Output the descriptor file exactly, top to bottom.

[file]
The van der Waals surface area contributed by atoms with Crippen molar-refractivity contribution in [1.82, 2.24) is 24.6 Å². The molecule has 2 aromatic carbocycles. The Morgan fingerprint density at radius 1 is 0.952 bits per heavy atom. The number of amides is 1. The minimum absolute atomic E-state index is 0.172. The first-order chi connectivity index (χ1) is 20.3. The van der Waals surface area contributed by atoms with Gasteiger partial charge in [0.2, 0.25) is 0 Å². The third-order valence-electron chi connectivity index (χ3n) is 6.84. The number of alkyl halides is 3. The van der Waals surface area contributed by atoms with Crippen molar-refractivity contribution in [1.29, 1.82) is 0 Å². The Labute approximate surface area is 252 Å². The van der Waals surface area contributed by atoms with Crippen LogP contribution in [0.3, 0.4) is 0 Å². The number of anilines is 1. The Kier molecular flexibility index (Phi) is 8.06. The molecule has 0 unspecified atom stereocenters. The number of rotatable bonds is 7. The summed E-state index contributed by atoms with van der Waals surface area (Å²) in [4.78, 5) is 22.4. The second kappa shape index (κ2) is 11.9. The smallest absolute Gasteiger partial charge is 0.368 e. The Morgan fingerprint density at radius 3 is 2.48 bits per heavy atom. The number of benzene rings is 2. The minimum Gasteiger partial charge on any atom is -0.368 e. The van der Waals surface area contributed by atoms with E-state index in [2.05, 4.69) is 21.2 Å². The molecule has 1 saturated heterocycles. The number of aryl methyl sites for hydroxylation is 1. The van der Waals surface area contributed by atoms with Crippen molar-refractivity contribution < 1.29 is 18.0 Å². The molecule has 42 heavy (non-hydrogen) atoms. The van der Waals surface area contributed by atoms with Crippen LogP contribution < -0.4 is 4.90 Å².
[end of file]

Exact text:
The van der Waals surface area contributed by atoms with Crippen molar-refractivity contribution in [1.82, 2.24) is 24.6 Å². The molecule has 2 aromatic carbocycles. The Morgan fingerprint density at radius 1 is 0.952 bits per heavy atom. The number of amides is 1. The minimum absolute atomic E-state index is 0.172. The first-order chi connectivity index (χ1) is 20.3. The van der Waals surface area contributed by atoms with Gasteiger partial charge in [0.2, 0.25) is 0 Å². The third-order valence-electron chi connectivity index (χ3n) is 6.84. The number of alkyl halides is 3. The van der Waals surface area contributed by atoms with Crippen molar-refractivity contribution in [1.29, 1.82) is 0 Å². The Labute approximate surface area is 252 Å². The van der Waals surface area contributed by atoms with Crippen LogP contribution in [0.3, 0.4) is 0 Å². The number of anilines is 1. The Kier molecular flexibility index (Phi) is 8.06. The molecule has 0 unspecified atom stereocenters. The number of rotatable bonds is 7. The summed E-state index contributed by atoms with van der Waals surface area (Å²) in [4.78, 5) is 22.4. The second kappa shape index (κ2) is 11.9. The smallest absolute Gasteiger partial charge is 0.368 e. The Morgan fingerprint density at radius 3 is 2.48 bits per heavy atom. The number of benzene rings is 2. The minimum Gasteiger partial charge on any atom is -0.368 e. The van der Waals surface area contributed by atoms with E-state index in [2.05, 4.69) is 21.2 Å². The molecule has 1 saturated heterocycles. The number of aryl methyl sites for hydroxylation is 1. The van der Waals surface area contributed by atoms with Crippen molar-refractivity contribution < 1.29 is 18.0 Å². The molecule has 42 heavy (non-hydrogen) atoms. The van der Waals surface area contributed by atoms with Crippen LogP contribution < -0.4 is 4.90 Å².